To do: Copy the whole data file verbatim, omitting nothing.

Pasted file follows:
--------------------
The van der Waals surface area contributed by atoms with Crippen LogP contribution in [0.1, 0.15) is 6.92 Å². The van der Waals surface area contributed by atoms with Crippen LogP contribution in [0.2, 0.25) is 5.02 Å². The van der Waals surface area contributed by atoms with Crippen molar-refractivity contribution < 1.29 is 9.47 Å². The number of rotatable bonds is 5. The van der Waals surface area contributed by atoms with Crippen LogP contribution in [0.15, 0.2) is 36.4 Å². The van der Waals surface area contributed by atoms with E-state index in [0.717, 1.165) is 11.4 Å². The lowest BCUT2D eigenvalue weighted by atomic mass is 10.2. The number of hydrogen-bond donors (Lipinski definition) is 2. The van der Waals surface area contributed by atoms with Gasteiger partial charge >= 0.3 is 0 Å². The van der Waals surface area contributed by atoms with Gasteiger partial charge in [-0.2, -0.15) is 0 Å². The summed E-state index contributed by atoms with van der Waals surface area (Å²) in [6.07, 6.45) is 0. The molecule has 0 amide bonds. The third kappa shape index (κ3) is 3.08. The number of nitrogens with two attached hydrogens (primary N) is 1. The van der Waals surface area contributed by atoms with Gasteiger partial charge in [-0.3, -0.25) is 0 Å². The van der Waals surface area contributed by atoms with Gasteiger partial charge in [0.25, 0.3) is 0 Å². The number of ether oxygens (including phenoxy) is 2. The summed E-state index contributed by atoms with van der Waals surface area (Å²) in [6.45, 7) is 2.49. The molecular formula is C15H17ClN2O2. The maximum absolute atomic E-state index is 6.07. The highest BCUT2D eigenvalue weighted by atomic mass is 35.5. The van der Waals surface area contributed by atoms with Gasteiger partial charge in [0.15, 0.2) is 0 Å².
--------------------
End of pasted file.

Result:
The van der Waals surface area contributed by atoms with Crippen LogP contribution in [0.1, 0.15) is 6.92 Å². The van der Waals surface area contributed by atoms with Crippen LogP contribution in [0.2, 0.25) is 5.02 Å². The van der Waals surface area contributed by atoms with Crippen molar-refractivity contribution < 1.29 is 9.47 Å². The number of rotatable bonds is 5. The van der Waals surface area contributed by atoms with Crippen LogP contribution in [0.15, 0.2) is 36.4 Å². The van der Waals surface area contributed by atoms with E-state index in [0.717, 1.165) is 11.4 Å². The lowest BCUT2D eigenvalue weighted by atomic mass is 10.2. The number of hydrogen-bond donors (Lipinski definition) is 2. The van der Waals surface area contributed by atoms with Gasteiger partial charge >= 0.3 is 0 Å². The van der Waals surface area contributed by atoms with Gasteiger partial charge in [-0.2, -0.15) is 0 Å². The summed E-state index contributed by atoms with van der Waals surface area (Å²) in [6.07, 6.45) is 0. The molecule has 0 amide bonds. The third kappa shape index (κ3) is 3.08. The number of nitrogens with two attached hydrogens (primary N) is 1. The van der Waals surface area contributed by atoms with Gasteiger partial charge in [-0.3, -0.25) is 0 Å². The van der Waals surface area contributed by atoms with Gasteiger partial charge in [0.25, 0.3) is 0 Å². The number of ether oxygens (including phenoxy) is 2. The summed E-state index contributed by atoms with van der Waals surface area (Å²) in [6.45, 7) is 2.49. The molecular formula is C15H17ClN2O2. The maximum absolute atomic E-state index is 6.07. The highest BCUT2D eigenvalue weighted by atomic mass is 35.5. The van der Waals surface area contributed by atoms with Gasteiger partial charge in [0.15, 0.2) is 0 Å².